Insurance Company
Pays for LASIK

Pottstown Mercury
Sunday, May 20th 2001
Vol I Issue 20

Doylestown Intelligencer
Sunday, May 20th 2001
Vol II Issue 14

Courier Post
Sunday, May 20th 2001
Vol III Issue 7

Proof Positive that Blue Cross of Pennsylvania has a history of Paying for LASIK
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In My Opinion:

Blue Cross of Pennsylvania began to dabble in LASIK surgery in 2000 and 2001. They insisted that bilateral LASIK surgery should be reimbursed at a rate of $575.00 per eye. In fact, I was threatened with exclusion from the Blue Cross Provider Network if I did not accept this payment as payment in full. Fortunately, the above full page newspaper articles allowed Blue Cross to reconsider its LASIK experiment and they elected to withdraw from the market.

Lately, Blue Cross throughout the country has made special arrangements with TruVision™. TruVision claims to be the largest third party provider of Laser Vision Correction Services and Mail Order Contact Lenses. If you follow their link you will see their use of the Blue Cross Official Logo as well as the logo of TLC. You may remember than TLC filed forbankruptcy earlier this year failing to pay their surgeons, vendors and cutting staff pay. TLC emerged from bankruptcy and is now owned by a handful of high-powered bankers.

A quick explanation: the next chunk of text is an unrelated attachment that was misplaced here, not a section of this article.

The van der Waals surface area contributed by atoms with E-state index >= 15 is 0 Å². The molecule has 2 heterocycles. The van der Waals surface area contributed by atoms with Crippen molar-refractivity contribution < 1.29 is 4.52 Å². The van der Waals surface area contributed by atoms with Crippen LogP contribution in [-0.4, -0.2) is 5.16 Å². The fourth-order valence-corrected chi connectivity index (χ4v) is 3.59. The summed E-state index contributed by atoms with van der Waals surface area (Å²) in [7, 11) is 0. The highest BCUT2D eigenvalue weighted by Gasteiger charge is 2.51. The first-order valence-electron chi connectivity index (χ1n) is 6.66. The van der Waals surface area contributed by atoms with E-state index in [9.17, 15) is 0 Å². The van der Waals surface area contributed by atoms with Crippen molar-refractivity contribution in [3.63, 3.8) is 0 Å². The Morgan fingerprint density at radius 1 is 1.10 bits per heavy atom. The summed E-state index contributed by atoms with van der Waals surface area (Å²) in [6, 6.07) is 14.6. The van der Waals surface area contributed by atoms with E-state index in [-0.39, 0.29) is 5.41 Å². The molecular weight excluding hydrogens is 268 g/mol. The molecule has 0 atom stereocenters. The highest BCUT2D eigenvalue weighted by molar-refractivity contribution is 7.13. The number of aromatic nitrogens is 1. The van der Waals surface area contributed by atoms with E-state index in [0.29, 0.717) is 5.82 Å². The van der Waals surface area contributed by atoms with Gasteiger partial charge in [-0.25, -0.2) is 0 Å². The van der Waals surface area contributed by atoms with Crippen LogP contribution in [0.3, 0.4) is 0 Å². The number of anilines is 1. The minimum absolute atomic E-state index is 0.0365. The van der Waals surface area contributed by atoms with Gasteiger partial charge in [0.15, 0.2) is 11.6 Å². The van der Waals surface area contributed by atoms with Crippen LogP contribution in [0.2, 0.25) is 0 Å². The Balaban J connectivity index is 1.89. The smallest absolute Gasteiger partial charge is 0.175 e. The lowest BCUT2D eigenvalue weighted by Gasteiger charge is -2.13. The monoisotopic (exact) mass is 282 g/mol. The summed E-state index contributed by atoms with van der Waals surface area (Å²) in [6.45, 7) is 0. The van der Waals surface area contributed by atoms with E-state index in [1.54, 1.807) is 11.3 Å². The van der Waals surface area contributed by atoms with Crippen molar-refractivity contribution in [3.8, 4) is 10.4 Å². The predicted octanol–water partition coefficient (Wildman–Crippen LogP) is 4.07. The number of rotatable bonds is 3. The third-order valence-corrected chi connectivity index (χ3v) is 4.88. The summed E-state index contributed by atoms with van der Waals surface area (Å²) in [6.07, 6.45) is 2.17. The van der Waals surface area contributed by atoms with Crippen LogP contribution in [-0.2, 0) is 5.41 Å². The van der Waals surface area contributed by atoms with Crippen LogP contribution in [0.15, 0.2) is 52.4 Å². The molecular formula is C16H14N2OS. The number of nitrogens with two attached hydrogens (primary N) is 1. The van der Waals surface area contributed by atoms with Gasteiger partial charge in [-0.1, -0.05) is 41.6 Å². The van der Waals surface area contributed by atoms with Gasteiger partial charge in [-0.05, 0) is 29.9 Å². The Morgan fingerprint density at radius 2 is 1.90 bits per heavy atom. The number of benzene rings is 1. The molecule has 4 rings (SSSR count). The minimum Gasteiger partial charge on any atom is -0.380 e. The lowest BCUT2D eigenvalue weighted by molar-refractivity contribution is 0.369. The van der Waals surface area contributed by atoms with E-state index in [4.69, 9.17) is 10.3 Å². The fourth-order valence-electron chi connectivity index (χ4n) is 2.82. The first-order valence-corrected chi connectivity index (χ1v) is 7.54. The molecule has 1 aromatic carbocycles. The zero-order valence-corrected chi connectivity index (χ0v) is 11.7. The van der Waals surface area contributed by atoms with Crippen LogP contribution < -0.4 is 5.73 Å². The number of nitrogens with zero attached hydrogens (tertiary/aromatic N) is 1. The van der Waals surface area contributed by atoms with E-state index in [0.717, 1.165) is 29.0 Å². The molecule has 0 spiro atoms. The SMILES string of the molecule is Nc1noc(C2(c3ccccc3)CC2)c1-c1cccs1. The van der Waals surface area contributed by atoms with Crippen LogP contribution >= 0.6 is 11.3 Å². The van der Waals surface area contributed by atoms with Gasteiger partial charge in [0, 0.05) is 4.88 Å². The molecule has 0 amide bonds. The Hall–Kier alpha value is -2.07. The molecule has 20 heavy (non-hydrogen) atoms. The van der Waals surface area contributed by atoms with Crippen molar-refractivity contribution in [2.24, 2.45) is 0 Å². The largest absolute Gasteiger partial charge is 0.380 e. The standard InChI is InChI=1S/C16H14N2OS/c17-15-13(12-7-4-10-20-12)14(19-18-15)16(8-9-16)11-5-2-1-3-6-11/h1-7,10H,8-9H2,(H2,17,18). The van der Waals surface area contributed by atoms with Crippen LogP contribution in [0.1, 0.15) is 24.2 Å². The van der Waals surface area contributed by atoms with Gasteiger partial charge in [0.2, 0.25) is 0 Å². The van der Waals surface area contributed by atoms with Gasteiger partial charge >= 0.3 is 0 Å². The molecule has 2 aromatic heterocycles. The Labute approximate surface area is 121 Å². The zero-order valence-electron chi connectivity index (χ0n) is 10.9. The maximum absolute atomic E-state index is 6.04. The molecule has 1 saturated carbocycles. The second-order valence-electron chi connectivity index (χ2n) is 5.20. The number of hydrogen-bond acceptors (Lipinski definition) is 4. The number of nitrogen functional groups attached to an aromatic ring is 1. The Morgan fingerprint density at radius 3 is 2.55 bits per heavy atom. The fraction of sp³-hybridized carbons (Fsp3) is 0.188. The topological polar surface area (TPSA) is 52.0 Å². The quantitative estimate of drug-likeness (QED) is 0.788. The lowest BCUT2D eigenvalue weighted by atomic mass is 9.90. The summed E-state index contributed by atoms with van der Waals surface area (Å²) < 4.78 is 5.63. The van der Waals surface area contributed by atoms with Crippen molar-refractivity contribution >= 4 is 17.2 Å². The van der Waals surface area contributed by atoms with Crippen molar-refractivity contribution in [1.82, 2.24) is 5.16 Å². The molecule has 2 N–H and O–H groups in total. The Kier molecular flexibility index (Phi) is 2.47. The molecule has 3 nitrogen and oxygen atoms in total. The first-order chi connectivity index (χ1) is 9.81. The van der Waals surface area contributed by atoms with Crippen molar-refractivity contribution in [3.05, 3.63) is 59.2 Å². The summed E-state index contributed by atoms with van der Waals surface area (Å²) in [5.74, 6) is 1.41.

If you search for an approved Philadelphia-based LASIK Surgeon on the TruVision site you will be directed exclusively to the TLC LASIK Center in Plymouth Meeting. Nearly a dozen LASIK Surgeons perform LASIK at this center. There are at least 50 other surgeons in the area who also provide LASIK services at alternative locations, often using their own equipment. Some of these surgeons are nationally and internationally respected experts in the field.

Essentially, by partnering with TruVision, Blue Cross is preferentially recommending one group of LASIK surgeons over another. I do not know one Ophthalmologist in Pennsylvania that is not a participating provider for the Blue Cross Network. In fact, I doubt I or any other ophthalmic provider could make a living without them. Blue Cross does not preferentially refer cataract patients to a select group of providers. I do not understand why they allow TruVision to divert patients to a select group of surgeons. I do not know if Blue Cross checks the accreditation of these surgeons, their malpractice coverage for refractive surgery or if you can even lodge a complaint against a surgeon as you can in their covered services.